2. 2. Middle Eastern, Latin American and African ethnicitiesThe Middle Eastern, Latin American and African ethnic group (MELAA) consists of a diverse range ofnationalities and ethnicities, with little commonality in terms of culture, language and other aspects ofethnic identity. The MELAA group was established as a Statistics NZ level one ethnic group in 2006. 3The number of people identifying as a MELAA ethnicity (for example, as Chilean) is very small.Combining a disparate range of ethnicities with small numbers allows for a critical mass of numbers,increased visibility and robustness in statistics. 4At less than one per cent, the MELAA group is a very small proportion of the total population in NewZealand. Despite this small percentage, there has been a significant increase in the number of peopleidentifying with ethnicities that make up the MELAA group in the decade to 2006. In 1996 the numberof people identifying as MELAA was 15,288. In 2006 this had increased to 34,743 people. The sixlargest ethnicities in the MELAA group were African (nfd), 5 Iraqi, Iranian/Persian, Arab, Somali andLatin American (nfd).Continental European ethnicitiesContinental European ethnicities include Dutch, German, Italian, Spanish, Serbian and Russian,among others. In 2006, the largest Continental European ethnicity was Dutch with 28,641 people.Apart from those identifying as German (with just over 10,000 people), all other Continental Europeanethnicities each had less than 5000 people in 2006. 6 Continental European ethnicities that fall underthe Office of Ethnic Affairs’ mandate are not categorised as a separate Statistics NZ ethnic group,unlike the Asian and MELAA ethnic groups described above. Instead, the Statistics NZ ‘European’ethnic group is most commonly used. This grouping contains all Continental European ethnicities andalso includes New Zealand European, UK/Irish Republic, South African, Zimbabwean, Australian andNorth American ethnicities. 7Interpreting Ethnicity data and its limitationsThe ethnicity data used in this report has been sourced from Statistics New Zealand (Statistics NZ)and administrative and survey data from other government agencies. Most data, including StatisticsNZ’s data, is grouped using a total count method where individuals are counted in each ethnic groupthey identify with. This means percentages often add up to more than 100 percent. Ethnicity is self-perceived and people can belong to more than one ethnic group.Sometimes, administrative and survey data from government agencies do not use a total countmethod. Instead individuals may be grouped according to a prioritised system. For example, ifsomeone identifies as being both Chinese and Māori, under the prioritised ethnicity method, they areclassified as Māori for the purposes of analysis. 83 For an explanation of Statistics NZ level one ethnic groups see Interpreting Ethnicity Data and its Limitations on pg….4 Statistics NZ combined MELAA ethnicities into a single ethnic group so that it was separated from the ‘Other ethnicity’ group. From 2006 the ‘other ethnicity’ group contained the ‘New Zealander’ ethnicity classification.5 ‘Nfd’ means not further defined, please see Notes at the end of this chapter for an explanation of this term.6 It is possible that people of Continental European origin may have identified themselves as ‘European (nfd)’ in the Census (this had a total of 21,855 responses in 2006).7 For consistency, most graphs, figures and tables in this report do not include a separate Continental European ethnic group. Rather, Continental European ethnicities are included in the Statistics NZ level one European category.8 The aim of prioritisation is to ensure that where some need exists to assign people to a single ethnic group, that those of policy importance, or of small size, are not engulfed by the New Zealand European ethnic group. 2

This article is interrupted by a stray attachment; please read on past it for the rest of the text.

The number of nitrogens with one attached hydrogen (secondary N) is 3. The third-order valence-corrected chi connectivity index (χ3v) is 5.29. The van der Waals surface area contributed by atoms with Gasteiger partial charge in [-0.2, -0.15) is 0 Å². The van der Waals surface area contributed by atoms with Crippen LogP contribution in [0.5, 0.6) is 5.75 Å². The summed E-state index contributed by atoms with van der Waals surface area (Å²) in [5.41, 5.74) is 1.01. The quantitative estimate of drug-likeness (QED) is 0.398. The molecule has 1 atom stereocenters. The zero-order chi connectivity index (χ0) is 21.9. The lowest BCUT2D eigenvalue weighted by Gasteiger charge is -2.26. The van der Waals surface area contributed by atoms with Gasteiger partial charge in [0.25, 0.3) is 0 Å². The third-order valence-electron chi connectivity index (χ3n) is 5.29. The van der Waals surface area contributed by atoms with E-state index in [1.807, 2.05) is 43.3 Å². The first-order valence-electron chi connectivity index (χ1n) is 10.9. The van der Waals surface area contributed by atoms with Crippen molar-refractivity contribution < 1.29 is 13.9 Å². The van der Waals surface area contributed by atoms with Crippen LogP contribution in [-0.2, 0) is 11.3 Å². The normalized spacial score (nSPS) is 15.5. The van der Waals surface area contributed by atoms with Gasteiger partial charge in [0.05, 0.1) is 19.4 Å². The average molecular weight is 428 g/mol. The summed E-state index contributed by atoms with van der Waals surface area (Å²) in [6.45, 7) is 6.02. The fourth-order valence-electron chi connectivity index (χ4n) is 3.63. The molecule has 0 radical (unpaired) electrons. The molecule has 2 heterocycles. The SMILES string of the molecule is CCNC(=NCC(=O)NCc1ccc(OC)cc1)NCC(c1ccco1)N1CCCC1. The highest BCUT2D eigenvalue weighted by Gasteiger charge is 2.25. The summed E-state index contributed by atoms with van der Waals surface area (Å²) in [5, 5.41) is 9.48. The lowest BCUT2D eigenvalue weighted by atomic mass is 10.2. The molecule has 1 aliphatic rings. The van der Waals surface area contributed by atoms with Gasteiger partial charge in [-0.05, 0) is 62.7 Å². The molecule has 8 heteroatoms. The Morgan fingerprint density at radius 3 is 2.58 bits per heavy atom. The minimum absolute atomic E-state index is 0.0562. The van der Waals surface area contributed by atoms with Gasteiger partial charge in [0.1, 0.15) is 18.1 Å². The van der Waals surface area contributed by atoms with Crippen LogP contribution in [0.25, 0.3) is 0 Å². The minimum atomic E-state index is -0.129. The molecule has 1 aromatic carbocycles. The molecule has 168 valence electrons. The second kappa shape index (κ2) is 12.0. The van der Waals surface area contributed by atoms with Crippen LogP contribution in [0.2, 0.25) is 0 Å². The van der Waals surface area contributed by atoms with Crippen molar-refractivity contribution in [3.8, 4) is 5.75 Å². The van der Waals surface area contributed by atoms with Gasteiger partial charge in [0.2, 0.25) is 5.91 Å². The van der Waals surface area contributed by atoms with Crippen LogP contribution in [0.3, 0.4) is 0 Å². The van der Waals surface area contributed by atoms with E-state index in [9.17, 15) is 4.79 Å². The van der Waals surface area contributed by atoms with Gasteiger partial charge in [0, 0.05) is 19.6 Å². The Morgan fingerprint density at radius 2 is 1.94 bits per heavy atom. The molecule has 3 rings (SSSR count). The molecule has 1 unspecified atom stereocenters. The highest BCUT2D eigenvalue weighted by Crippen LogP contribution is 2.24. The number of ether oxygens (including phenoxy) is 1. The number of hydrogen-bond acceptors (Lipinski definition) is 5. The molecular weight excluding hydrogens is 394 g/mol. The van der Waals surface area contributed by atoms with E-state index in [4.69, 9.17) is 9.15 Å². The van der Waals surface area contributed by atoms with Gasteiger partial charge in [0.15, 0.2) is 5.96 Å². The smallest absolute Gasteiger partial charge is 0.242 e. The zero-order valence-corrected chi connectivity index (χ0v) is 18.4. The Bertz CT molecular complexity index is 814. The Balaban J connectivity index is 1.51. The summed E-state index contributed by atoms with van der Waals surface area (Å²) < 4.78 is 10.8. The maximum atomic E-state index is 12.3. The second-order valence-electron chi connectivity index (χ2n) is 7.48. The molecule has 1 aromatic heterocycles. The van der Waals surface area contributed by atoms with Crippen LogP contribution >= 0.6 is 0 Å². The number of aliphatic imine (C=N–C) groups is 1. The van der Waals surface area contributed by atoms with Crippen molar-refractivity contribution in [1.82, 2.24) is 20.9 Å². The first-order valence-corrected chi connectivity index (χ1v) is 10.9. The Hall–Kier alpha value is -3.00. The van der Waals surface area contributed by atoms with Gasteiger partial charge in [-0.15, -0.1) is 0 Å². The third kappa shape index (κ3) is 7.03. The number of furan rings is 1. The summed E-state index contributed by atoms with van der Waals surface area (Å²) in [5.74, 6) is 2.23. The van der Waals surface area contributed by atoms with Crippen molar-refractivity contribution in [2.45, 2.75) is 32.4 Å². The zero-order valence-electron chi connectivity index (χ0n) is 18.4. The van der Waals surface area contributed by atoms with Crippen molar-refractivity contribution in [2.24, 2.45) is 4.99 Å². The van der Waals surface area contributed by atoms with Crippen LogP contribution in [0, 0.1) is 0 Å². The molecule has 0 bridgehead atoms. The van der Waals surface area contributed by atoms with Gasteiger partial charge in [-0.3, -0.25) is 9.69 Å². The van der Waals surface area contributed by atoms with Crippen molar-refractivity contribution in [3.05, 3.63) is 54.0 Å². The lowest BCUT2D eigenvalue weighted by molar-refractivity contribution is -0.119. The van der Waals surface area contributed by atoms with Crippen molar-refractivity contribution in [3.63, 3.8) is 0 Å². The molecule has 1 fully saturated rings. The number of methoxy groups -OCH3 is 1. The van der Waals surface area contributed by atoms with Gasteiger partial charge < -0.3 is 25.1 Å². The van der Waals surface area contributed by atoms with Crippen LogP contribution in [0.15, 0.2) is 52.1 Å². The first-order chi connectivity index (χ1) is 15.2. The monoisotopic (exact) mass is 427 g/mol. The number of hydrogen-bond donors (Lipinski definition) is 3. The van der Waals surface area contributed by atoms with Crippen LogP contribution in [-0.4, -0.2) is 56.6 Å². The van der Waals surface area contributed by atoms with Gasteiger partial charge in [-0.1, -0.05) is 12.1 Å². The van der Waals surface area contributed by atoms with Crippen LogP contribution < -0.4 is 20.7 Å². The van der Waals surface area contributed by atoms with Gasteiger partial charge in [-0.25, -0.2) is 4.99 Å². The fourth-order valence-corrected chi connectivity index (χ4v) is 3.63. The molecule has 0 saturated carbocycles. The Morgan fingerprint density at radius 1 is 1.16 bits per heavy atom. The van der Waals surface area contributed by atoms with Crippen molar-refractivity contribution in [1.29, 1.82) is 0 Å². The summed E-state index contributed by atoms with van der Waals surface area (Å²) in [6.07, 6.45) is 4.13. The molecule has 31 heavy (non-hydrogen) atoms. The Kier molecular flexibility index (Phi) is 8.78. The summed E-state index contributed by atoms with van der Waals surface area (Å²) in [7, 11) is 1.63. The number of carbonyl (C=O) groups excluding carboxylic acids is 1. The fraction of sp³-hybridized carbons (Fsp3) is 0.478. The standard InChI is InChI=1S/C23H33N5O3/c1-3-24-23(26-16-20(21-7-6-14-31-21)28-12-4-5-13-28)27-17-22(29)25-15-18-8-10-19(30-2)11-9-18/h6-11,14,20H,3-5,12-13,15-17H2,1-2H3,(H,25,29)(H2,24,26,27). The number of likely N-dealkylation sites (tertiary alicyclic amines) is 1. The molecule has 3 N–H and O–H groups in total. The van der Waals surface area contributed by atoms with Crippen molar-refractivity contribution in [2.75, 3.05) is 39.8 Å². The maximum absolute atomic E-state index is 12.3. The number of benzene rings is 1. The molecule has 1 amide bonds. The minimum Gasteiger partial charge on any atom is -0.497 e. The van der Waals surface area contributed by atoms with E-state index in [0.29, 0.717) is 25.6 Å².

3. 3. Statistics NZ Ethnicity Standard and Classification SystemThe 1in4 report adheres as much as possible to Statistics NZ’s Ethnicity Standard and ClassificationSystem. 9The current Official Statistics Ethnicity Standard, (Statistics NZ, 2005), defines ethnicity as the ethnicgroup or groups that people identify with or feel they belong to. Ethnicity is a concept quite separateand distinct from race, ancestry, nationality or citizenship, although it can incorporate elements ofthese concepts. In defining ethnicity, the Ethnicity Standard defines an ethnic group as one made upof some, or all, of the following characteristics: • a common proper name • one or more elements of common culture which need not be specified, but may include religion, customs, or language • a unique community of interests, feelings and actions • a shared sense of common origins or ancestry, and • a common geographic origin.As detailed in the Ethnicity Standard, six high-level ethnic groups are used when summarising data(referred to as level one). These are: European, Māori, ‘Other’ ethnicity, Asian, Pacific peoples andMELAA. In 2006, the ‘Other’ ethnicity group consisted largely of people who identified their ethnicity as‘New Zealander’. Most data in the report is presented as level one ‘ethnic groups’, which consist of anumber of specific ethnicities. For example, the Asian ethnic group consists of ethnicities such asChinese, Indian and Southeast Asian ethnicities.The six level one ethnic groups can be further disaggregated into level two, three and four categories,with over 200 ethnic categories at the most detailed level of classification.The table below shows level one and level two ethnic groups. These groups are the most commonlyused ethnic categories used throughout this report: Level One Level Two 1. European 10. European nfd* 11. New Zealand European 12. Other European 2. Māori 21. Māori 3. Pacific Peoples 30. Pacific Peoples nfd* 31. Samoan 32. Cook Islands Maori 33. Tongan 34. Niuean 35. Tokelauan 36. Fijian 37. Other Pacific Peoples 4. Asian 40. Asian nfd* 41. Southeast Asian 42. Chinese9 Statistics New Zealand, “Ethnicity Classification”. Retrieved from: 3